Welcome to the newest edition of Mind Body & Soul. Its theme is.
Power is an evocative term, an emotion-laden concept. Allow me to illustrate: Have you ever been in the presence of a powerful person? How did you come to know that they were powerful? Did you feel as though their power was supporting you, that some of their power might even be flowing through you, making you stronger? Alternatively, were you painfully aware of having less power, perhaps even being powerless, in their presence?
Have you ever wanted more power for yourself? Perhaps, you were trying to stand up to someone who was scary, or controlling, or a bully? Did you want to be scarier, more in control, and even bully that person in return? (Some readers might recall an ad in the back of comic books, titled “I was a 97-pound weakling.” The ad promoted body building and reciprocal bullying.) Then again, perhaps your quest for power was simply about achieving greater influence—more potential to meet your own needs and help others meet their needs.
Power has multiple dimensions; it can be a mindset, a stored potential, or an action. Power can describe a relationship between people. It even stretches into the realm of the abstract, as when it defines a framework for knowing.
For many people, power speaks to a sense of confidence and self-efficacy, an attitude of “I can do this.” Power also describes the energy, skills, and resources needed to accomplish something. Not surprisingly, the companies that generate and store the energy for our heaters and appliances often have “power” in their name. Power is most commonly experienced in action, such as when we are moved by a speech or when we witness a destructive force of nature.
Power is also embedded in our relationships. When we consider the interface between someone who is stronger and someone who is weaker, we are likely paying attention to the power dynamics.
Finally, those who are considered experts wield a considerable amount of power; they get to define what types of knowledge are or aren’t valid. A Ph.D. researcher can declare someone else’s observations “unscientific” or “flat earth”; a Torah scholar might brand a particular idea “Kefirah” (heresy) and, thus, beyond the pale of acceptability.
Given the complex and often fraught nature of power, people from different disciplines and domains tend to dichotomize power and its uses.
Chazal (our sages) describe Gevurah, which can be defined as heroism, might, and power, as being less about vanquishing those that are outside of us and more about mastering our internal urges, especially our base tendencies. Aizehu Gibor, HaKovesh es Yitzro.
More recent scholars (of a different sort) distinguished between the paradigms of power-over and power-with. The model of power-over places a premium on self; it includes a willingness to objectify and dominate others. Those locked into a power-over paradigm believe that, in order for them to win, someone else must lose.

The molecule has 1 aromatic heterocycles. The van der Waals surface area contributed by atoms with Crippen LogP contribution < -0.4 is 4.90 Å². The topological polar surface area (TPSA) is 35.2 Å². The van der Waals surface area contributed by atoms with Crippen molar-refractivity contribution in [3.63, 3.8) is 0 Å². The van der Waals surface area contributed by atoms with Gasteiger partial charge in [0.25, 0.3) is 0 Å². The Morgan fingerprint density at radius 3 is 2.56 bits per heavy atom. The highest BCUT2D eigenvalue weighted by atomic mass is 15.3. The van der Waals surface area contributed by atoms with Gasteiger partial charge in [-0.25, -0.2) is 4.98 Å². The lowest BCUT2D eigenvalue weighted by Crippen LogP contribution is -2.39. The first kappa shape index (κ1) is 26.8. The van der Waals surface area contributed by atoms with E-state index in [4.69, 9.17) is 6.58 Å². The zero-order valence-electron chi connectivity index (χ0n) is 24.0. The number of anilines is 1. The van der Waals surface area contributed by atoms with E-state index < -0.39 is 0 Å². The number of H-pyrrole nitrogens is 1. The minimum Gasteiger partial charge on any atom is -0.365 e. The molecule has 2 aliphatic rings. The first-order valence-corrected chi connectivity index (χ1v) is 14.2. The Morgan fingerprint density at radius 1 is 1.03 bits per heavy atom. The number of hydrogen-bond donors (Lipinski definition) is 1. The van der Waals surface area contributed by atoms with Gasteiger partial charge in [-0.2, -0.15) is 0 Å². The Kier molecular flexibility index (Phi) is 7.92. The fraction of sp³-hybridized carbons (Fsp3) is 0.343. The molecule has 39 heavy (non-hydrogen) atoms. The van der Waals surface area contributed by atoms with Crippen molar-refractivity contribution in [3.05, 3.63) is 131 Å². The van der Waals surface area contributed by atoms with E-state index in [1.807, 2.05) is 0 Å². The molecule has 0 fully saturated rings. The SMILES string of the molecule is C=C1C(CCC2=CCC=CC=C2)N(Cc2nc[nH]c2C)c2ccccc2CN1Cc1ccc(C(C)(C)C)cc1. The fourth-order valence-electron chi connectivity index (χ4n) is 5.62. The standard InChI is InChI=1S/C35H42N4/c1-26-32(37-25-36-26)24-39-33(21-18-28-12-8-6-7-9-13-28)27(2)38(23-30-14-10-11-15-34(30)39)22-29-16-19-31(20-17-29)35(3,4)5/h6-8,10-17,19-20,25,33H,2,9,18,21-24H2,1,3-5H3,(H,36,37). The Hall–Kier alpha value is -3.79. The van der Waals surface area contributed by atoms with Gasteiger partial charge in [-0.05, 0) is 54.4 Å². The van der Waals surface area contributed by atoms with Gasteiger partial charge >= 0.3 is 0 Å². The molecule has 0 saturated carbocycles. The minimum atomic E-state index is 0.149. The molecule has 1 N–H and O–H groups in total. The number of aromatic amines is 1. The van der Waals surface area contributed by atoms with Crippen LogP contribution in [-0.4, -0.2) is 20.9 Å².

In contrast, power-with speaks to knowing one’s own thoughts and feelings, being able to express them, and finding a balance between self-assertion and the recognition of the other. The power-with paradigm encourages us to identify win-win scenarios.
Contemporary discussions highlight the power differentials present between parent and child, supervisor and supervisee, therapist and client, and the potential for abuse of power. It is unethical, if not illegal, for someone in a position of power to meet their perceived needs, by violating the needs, rights, and dignity of anyone entrusted to them. Power differentials may be unavoidable, but abuse of power can and must be avoided.
The contributors to this issue of Mind Body & Soul explore healthy ways that we can empower ourselves. They examine the support we receive from others, alongside the initiative we can take. Our contributors help us decide how and when to take ownership of the problems that plague us. They shepherd us through shame, sadness, and confusion, toward finding a sense of empowerment.
Sara Teichman invites us to peel back our sense of victimhood and recognize what parts of painful situations derive from our own choices. Benjamin Halpern, inversely, reminds us to recognize what facets of our predicaments are beyond our ability to change—at least beyond the power of positive thinking, in and of itself, to change.
Alberta Montano-DiFabio helps us move beyond the paralytic shame, hurt, and anger we might feel when those we love suffer from addictions. Eitan Zerykier supports us in slicing through the mental cobwebs that stand between us and mindfulness.
Whether you are looking to find a greater sense of power, or you are looking to feel less blamed and shamed for not already being powerful, you will likely find this edition of Mind Body & Soul…empowering.